It is a little strange to see battles over privatization in China again in 2009. The feeling is like the late 90s / early 2000s, when thousands filled the streets of Daqing, Liaoyang and elsewhere, playing the Internationale on boomboxes and demanding accountability from corrupt managers plundering state assets.
I would have guessed that the country's migrant workers, who have been laid off by the tens of millions since the onset of the global financial crisis, would be at the heart of labor unrest this year. Yet, once again, the socialist heritage and tighter organization of state-owned enterprise workers has once again pushed them, not migrants, to the front.
The scene is different this time around, though. Crucially, at least in the most high-profile cases, the workers seem to be winning. Linzhou Iron & Steel in Anyang City, a state-owned steel mill in Henan, just shelved privatization plans after thousands of workers protested and took an official hostage. This follows the capitulation of bosses and local authorities in Jilin after workers killed an executive of Tonghua Iron & Steel Works in a riot.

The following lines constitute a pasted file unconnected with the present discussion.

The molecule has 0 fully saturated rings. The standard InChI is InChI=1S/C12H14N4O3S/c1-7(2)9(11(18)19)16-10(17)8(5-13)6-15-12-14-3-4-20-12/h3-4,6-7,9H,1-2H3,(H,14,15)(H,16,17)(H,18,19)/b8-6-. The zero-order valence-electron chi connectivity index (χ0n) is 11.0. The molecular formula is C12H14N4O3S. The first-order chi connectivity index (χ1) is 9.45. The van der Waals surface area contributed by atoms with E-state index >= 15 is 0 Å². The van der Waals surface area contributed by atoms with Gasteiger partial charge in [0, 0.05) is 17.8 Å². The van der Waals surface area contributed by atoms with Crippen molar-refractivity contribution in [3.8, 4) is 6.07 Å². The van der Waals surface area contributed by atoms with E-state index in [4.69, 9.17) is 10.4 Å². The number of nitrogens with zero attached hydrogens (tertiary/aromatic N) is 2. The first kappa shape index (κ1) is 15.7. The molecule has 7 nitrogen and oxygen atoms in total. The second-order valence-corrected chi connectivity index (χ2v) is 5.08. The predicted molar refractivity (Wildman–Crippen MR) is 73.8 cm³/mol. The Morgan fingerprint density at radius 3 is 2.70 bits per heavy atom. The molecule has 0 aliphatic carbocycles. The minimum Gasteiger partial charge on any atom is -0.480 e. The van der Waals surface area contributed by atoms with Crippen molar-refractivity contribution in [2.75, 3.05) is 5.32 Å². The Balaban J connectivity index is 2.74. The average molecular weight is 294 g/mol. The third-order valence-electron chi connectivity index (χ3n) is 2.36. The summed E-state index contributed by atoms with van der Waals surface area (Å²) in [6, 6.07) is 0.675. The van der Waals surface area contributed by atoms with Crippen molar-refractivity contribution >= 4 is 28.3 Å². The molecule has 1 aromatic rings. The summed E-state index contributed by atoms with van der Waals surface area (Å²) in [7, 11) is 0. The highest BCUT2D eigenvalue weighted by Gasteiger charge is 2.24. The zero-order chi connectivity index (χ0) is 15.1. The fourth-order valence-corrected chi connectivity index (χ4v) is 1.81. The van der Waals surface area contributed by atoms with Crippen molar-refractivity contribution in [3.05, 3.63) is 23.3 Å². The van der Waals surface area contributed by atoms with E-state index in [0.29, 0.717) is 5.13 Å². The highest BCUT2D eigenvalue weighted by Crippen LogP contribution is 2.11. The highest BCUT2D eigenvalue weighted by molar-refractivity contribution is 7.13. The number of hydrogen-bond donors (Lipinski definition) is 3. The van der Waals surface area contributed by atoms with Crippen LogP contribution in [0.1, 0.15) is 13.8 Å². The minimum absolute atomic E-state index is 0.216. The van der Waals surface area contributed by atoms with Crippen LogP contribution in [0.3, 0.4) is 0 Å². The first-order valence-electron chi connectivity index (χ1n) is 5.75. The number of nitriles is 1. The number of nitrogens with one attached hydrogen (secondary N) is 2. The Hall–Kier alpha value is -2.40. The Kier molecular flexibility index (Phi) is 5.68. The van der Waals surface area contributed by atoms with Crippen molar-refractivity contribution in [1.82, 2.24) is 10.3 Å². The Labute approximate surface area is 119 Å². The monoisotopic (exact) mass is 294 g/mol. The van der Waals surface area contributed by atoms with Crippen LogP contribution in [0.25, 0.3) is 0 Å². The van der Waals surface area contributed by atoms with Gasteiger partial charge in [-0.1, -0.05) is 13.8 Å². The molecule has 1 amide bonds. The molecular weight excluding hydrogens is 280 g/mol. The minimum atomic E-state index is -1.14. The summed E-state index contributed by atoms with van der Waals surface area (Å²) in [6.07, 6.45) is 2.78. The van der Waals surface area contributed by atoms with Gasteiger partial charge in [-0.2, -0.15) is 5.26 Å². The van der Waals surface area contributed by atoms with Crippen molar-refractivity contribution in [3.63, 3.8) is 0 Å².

While I was in China recently, Xin Jing Bao, did an interesting series of stories about the background of the Tonghua riots. Among other things, it interestingly noted that police were focusing on finding which workers put up posters urging a protest... really, that was most important? Not who killed the boss? An interesting insight into the mindset of some authorities.
Anyway... it remains to be seen whether the tactics and plain sense of self-worth and of social justice possessed by SOE workers will have any impact on China's working class as a whole.
P.S. I'm afraid that on re-reading my previous post, I realized it was rather repetitive of points I've made elsewhere. It also owed itself to my exchanges with Woodoo and others over at ChinaGeeks.